MENTAL HEALTH DISCRIMINATION @ HOME, @WORK. Eg. Why do we need to specifically declare mental health issues (medical confidentiality!!)


Suffering from mental health issues can make existing as an LGBTQ person in Singapore, and the alienation and lack of family and institutional support as an LGBTQ person in Singapore can take a further toll on one’s mental health. Many told us that Pink Dot could be talking more about mental health in the LGBTQ community, and how mental health is a massive issue that has a huge impact on our community. How can our community share knowledge and resources to support those among us with mental health issues? How can we educate ourselves on how best to support our friends and partners who have mental health issues? What needs to change in Singapore’s mental healthcare to support LGBTQ people and how do we begin to demand it?


5. INCLUSIVITY AND DISCRIMINATION WITHIN OUR COMMUNITY Discrimination within people in the community. We should be helping each other not putting each other down <3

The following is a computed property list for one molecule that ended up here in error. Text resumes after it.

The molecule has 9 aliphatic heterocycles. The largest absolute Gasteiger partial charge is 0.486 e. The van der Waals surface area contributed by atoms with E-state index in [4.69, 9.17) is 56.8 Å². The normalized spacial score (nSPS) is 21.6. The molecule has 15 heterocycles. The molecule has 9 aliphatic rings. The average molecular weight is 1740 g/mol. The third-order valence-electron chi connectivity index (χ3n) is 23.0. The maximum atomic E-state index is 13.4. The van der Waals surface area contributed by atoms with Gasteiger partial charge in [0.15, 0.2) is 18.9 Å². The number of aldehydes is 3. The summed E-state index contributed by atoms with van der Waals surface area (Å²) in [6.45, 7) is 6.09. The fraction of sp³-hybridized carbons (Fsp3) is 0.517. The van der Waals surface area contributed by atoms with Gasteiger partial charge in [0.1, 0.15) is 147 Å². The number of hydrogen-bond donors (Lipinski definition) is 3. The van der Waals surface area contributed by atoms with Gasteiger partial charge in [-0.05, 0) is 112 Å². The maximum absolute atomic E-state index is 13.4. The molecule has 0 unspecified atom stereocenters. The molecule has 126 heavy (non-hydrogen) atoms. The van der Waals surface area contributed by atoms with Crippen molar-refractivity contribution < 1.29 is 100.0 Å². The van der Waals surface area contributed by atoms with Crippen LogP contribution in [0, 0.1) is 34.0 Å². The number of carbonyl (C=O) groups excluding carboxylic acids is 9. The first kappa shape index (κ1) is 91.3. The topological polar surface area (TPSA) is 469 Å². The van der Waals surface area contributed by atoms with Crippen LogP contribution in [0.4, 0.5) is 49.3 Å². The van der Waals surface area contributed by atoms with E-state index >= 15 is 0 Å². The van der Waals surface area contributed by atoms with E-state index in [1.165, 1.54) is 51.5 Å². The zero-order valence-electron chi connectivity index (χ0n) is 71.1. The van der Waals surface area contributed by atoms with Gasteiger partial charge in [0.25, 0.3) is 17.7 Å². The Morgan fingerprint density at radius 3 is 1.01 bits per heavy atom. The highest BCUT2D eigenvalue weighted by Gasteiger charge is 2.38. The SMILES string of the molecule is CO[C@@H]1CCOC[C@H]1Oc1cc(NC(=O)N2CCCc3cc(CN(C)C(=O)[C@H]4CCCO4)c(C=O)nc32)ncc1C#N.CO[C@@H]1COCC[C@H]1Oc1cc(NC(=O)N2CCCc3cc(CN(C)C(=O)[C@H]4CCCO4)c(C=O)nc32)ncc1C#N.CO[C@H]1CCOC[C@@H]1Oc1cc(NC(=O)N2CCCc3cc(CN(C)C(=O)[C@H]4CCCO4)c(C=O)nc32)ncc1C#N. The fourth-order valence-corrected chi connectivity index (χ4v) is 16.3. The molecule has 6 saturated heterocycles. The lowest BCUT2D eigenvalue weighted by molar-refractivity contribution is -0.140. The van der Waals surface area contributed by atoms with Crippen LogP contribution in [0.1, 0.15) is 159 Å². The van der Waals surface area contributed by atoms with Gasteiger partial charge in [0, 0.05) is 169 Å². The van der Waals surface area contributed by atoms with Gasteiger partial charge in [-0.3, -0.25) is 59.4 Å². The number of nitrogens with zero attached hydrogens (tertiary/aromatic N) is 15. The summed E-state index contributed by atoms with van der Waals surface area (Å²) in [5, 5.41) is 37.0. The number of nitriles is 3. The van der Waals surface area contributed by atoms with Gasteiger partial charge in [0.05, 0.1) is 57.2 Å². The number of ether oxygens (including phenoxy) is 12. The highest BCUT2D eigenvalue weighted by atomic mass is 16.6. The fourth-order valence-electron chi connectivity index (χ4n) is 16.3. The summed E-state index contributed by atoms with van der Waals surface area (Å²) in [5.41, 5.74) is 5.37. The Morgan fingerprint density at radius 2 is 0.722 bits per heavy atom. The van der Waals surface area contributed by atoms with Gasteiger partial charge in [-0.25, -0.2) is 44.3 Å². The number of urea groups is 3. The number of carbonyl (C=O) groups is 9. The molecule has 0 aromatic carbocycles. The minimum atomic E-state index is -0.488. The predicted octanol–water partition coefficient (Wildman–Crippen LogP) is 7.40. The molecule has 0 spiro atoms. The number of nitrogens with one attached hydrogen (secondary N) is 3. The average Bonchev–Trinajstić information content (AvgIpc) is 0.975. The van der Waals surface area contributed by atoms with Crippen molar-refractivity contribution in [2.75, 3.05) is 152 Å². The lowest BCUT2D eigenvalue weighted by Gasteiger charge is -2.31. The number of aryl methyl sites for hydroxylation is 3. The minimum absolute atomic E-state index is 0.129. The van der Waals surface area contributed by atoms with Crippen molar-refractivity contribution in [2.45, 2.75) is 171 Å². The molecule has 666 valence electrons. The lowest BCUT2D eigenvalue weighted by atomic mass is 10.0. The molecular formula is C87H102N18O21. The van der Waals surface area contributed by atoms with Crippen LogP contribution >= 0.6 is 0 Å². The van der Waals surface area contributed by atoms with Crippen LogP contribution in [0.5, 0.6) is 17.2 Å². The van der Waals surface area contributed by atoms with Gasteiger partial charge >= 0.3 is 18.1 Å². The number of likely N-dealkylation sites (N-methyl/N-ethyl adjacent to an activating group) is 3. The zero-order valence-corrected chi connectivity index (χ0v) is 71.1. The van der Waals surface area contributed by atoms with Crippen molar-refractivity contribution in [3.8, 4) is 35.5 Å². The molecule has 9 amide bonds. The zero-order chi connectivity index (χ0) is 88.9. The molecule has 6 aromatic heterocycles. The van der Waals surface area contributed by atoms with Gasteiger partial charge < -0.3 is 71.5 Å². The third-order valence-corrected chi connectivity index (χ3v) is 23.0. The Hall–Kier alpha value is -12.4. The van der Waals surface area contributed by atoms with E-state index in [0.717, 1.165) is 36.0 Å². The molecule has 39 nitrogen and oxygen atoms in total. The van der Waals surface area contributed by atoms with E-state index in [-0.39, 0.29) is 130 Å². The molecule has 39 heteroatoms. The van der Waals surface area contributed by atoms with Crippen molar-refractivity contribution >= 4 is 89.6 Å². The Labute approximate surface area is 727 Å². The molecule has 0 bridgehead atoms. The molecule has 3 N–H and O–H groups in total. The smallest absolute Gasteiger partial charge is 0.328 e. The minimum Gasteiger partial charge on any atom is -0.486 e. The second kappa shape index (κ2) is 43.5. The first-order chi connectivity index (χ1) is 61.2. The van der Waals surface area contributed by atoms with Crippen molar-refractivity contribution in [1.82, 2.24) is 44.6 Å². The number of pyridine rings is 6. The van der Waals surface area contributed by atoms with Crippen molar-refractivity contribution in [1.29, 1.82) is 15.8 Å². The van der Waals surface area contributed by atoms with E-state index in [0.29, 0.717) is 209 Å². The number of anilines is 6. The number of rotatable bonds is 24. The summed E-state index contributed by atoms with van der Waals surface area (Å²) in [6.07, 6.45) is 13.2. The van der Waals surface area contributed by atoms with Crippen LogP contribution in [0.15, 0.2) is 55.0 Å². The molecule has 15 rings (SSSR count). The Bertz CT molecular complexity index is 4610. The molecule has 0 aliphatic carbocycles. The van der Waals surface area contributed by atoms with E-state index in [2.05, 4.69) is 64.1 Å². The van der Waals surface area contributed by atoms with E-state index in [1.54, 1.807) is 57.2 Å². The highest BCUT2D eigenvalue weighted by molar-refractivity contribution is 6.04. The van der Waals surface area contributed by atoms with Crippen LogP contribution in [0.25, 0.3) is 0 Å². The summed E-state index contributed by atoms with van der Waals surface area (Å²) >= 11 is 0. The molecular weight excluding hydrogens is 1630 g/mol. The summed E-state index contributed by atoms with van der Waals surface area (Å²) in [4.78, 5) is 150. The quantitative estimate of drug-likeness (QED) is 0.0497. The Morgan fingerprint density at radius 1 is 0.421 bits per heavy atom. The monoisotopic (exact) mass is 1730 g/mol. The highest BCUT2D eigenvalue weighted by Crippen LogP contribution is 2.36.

Acceptance within the community itself …[the problem of feeling] ‘not gay enough’

Sexism in the gay community - Transphobia in the gay community - Femme & fat phobia in the gay community…


People also brought up the issue of discrimination in our community and how LGBTQ individuals can and do inflict harm on one another and felt that this was something that Pink Dot could address more. Belonging to a marginalised group does not prevent people from being prejudiced against others. Hurt people often hurt people. It is no secret that misogyny, fatphobia and racism are rampant in Singapore’s LGBTQ community, from dating profiles to parties to online communities. How do we as a community begin to tackle these issues and call out bigotry when we see it among our friends? How can we educate one another to stop perpetuating prejudice?


MOVING FORWARD


What is your take on these issues? We would love to hear from you and keep the conversation going! We will be addressing some of these issues in greater detail in future articles here. In Part 2 of this series, we shall be looking at 5 more urgent issues people we met at Pink Dot felt needed to be addressed.